There is little doubt that a nationwide NRC will be highly disruptive, unless it is structured well.
Here is how it can be made simpler and less disruptive, even painless for most citizens.
Home Minister Amit Shah has repeatedly asserted that India will create a nationwide National Register of Citizens (NRC). In principle, no one can object to any country wanting to generate a proper list of its citizens, who are entitled to all the rights and responsibilities that come with it. Non-citizens and illegals should be entitled only to the basic protection of life and liberty – and humane treatment – when residing in India.
An NRC makes sense only if it is national in nature – as the botched Assam NRC shows. If non-citizens left out of the Assam list merely run off to some other state and settle down, it would be a mockery of the law. Non-citizens have to be identified everywhere, even if they are not to be deported.
So, if Mamata Banerjee says that she will not allow an NRC to be conducted in West Bengal, she is either afraid of what it might throw up, or being deliberately obstructive of the law. The Centre must move the courts to ensure compliance.
That said, there is little doubt that a nationwide NRC will be highly disruptive, unless it is structured well. Here is how it can be made simpler and less disruptive, even painless for most citizens.
First, the government should set a common cutoff year as close to the present as possible. If, say, the cutoff year is set as, say, 2014, anyone with documents showing birth, residency, property ownership, or schooling in India before 2002 should automatically qualify. This is because one becomes a citizen by naturalisation if one is ordinarily resident in India for 12 years. This cutoff, even though it will allow millions of illegals to become citizens by virtue of having documents dated before 2002, is a small price to pay for making the process smooth.
What the NRC should attempt to do is prevent further arrivals of illegal migrants. Past arrivals cannot easily be wished away without causing needless human misery and also disrupting micro-economies in the states where the illegals reside and work. The problem in Assam was the cutoff year of 1971, which made it near impossible for many to get documents that went so far back in the past.
Second, one should – to the extent possible – combine the process of the 2021 Census with NRC document collection from households. Since Census 2021 will kick off from September 2020, there is enough time to tell people to get their documents ready and hand them over for verification to census workers, who can then remit them to the designated tribunals or benches that look into the validity of the documents.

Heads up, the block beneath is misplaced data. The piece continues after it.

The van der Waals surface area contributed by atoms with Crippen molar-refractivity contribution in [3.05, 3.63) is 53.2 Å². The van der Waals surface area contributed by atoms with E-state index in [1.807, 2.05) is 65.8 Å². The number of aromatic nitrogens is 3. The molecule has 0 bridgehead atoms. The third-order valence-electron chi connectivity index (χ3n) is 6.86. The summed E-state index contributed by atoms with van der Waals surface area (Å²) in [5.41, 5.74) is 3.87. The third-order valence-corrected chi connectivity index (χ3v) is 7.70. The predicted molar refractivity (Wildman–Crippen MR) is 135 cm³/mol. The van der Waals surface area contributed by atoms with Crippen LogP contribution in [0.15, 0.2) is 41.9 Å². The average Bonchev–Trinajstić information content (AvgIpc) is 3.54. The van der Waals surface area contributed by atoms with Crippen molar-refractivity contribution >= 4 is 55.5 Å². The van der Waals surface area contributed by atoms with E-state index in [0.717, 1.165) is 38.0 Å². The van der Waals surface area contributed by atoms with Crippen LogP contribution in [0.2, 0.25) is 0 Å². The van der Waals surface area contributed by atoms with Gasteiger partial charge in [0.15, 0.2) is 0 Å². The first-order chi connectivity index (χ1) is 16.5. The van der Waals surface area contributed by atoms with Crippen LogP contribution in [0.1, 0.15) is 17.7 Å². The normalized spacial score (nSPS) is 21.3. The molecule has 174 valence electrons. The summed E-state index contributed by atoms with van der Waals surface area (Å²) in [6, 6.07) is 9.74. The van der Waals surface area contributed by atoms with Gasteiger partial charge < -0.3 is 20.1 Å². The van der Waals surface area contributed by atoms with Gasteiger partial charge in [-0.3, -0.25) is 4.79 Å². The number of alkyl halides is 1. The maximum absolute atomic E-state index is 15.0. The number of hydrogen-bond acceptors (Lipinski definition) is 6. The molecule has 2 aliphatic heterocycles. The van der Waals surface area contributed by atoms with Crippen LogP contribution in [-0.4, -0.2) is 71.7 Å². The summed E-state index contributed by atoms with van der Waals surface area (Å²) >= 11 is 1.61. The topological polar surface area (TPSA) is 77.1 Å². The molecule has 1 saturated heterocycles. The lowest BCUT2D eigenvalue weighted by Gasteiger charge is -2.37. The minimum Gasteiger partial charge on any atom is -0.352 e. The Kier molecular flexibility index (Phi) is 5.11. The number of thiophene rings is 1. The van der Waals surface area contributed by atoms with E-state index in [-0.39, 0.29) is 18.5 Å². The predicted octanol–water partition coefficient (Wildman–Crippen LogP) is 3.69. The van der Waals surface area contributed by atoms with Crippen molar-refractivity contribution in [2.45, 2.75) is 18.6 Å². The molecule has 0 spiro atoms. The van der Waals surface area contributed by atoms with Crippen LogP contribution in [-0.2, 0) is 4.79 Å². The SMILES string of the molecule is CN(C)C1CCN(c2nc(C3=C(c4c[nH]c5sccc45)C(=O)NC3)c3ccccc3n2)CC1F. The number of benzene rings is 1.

Third, make the process totally document-free in some cases. As at the end for 2017, for example, the Ministry of External Affairs had issued nearly 74 million passports to citizens, about whom there should be no doubts about citizenship. It would make sense to take these records as correct without the need for passport holders to produce any additional documents. Children of passport holders should, again, automatically qualify as citizens, as long as they have birth certificates with them.
There could be other records, especially property and school and college admission records, which can be accessed by the national NRC officials for confirmation of citizenship without the need for additional documentation.
Fourth, technology should be used extensively for verification. There are digital lockers that house many documents, from driving licences to college degrees and insurance policies. If citizens are told right now to get all their documents authenticated in digital lockers, all they would need to do is provide access to this documentation when the NRC happens.
The DigiLocker is currently underused, and states seeking an NRC should be asked to bring more of their own documents under digital record-keeping between now and September 2020, when the Census will begin.
Fifth, it would be worthwhile to get the support of the Bangladeshi government and get authenticated copies of their own voter and citizenship records. If Sheikh Hasina is guaranteed that no involuntary deportation will take place, and those Bangladeshis currently residing in India illegally will only be struck off voter lists and denied benefits like subsidies available only to citizens, she could be persuaded to cooperate.
In any event, since the main suspicion is that the bulk of the illegal immigration is from Bangladesh, the focus should be on maximum scrutiny of those with this identity. Using artificial intelligence and data analytics, it should be possible to match residents suspected of being Bangaldeshi citizens fairly easily using multiple databases.
The Citizenship Amendment Bill, which seeks to grant citizenship for persecuted Hindus who have entered India illegally upto 2014, is a necessary adjunct to the NRC.
If an NRC has to be done, it should be done painlessly, without making it highly disruptive.